A study conducted at the University of Utah School of Medicine has linked risk factors for heart disease with an increased likelihood of shoulder problems including joint pain and rotator cuff injury. The findings add to the existing body of evidence suggesting that factors other than repeated physical stress and exertion may be involved in the irritation of joints, muscles, and tendons. Prior research has already linked risk factors for heart disease to conditions including carpal tunnel syndrome, Achilles tendinitis, tennis elbow, and other musculoskeletal issues. The findings are published in Journal of Occupational and Environmental Medicine.
The current study concludes that the likelihood of shoulder trouble is positively associated with the number of risk factors for heart disease that patients present with. These factors include high blood pressure, elevated cholesterol, and diabetes. Data from 1,226 participants found that the 36 individuals with the highest collection of risk factors for heart disease were 4.6 times more likely to have had shoulder joint pain and 6 times as likely to have rotator cuff tendinopathy as those with no risk factors. Participants with some of the risk factors were 1.5 and 3 times as likely as the risk-free cohort to have experienced these shoulder issues. Lead author Kurt Hegmann, MD, PhD, observed, “If someone has rotator cuff problems, it could be a sign that there is something else going on. They may need to manage risk factors for heart disease.”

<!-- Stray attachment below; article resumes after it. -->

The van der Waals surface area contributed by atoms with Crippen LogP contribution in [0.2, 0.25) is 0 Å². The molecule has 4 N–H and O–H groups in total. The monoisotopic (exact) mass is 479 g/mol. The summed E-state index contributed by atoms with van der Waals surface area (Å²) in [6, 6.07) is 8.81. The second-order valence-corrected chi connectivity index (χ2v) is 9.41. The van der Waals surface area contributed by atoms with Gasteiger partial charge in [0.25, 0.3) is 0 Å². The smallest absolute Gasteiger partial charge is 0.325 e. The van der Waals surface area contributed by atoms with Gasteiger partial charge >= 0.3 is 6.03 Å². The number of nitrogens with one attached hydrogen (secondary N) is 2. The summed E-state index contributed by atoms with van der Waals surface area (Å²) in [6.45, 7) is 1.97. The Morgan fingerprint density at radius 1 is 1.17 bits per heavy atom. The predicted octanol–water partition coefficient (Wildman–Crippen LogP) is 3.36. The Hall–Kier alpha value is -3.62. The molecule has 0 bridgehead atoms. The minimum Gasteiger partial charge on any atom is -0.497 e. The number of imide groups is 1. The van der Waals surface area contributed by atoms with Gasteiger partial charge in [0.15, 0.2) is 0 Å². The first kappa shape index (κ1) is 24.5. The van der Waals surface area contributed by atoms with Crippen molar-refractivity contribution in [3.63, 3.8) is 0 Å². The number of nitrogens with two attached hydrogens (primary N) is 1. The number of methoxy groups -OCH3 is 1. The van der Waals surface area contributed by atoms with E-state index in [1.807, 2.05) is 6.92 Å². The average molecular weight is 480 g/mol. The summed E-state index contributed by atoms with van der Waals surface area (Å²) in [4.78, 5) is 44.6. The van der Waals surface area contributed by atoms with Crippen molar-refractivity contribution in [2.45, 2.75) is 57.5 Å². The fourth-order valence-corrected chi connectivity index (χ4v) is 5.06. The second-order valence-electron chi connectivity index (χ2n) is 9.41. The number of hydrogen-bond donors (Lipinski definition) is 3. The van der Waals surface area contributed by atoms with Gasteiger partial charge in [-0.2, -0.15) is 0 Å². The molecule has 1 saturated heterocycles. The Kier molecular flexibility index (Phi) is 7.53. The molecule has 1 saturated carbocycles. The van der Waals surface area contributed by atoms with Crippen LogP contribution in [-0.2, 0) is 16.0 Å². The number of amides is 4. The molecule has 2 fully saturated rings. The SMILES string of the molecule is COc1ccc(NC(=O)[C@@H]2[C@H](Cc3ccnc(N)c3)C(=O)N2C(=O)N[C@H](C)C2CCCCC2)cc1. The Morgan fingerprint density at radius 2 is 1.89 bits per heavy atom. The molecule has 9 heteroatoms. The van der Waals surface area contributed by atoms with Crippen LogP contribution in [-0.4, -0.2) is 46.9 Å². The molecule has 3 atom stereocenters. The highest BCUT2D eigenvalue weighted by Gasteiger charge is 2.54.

Read a news story about the discovery, with link to the journal article, here.
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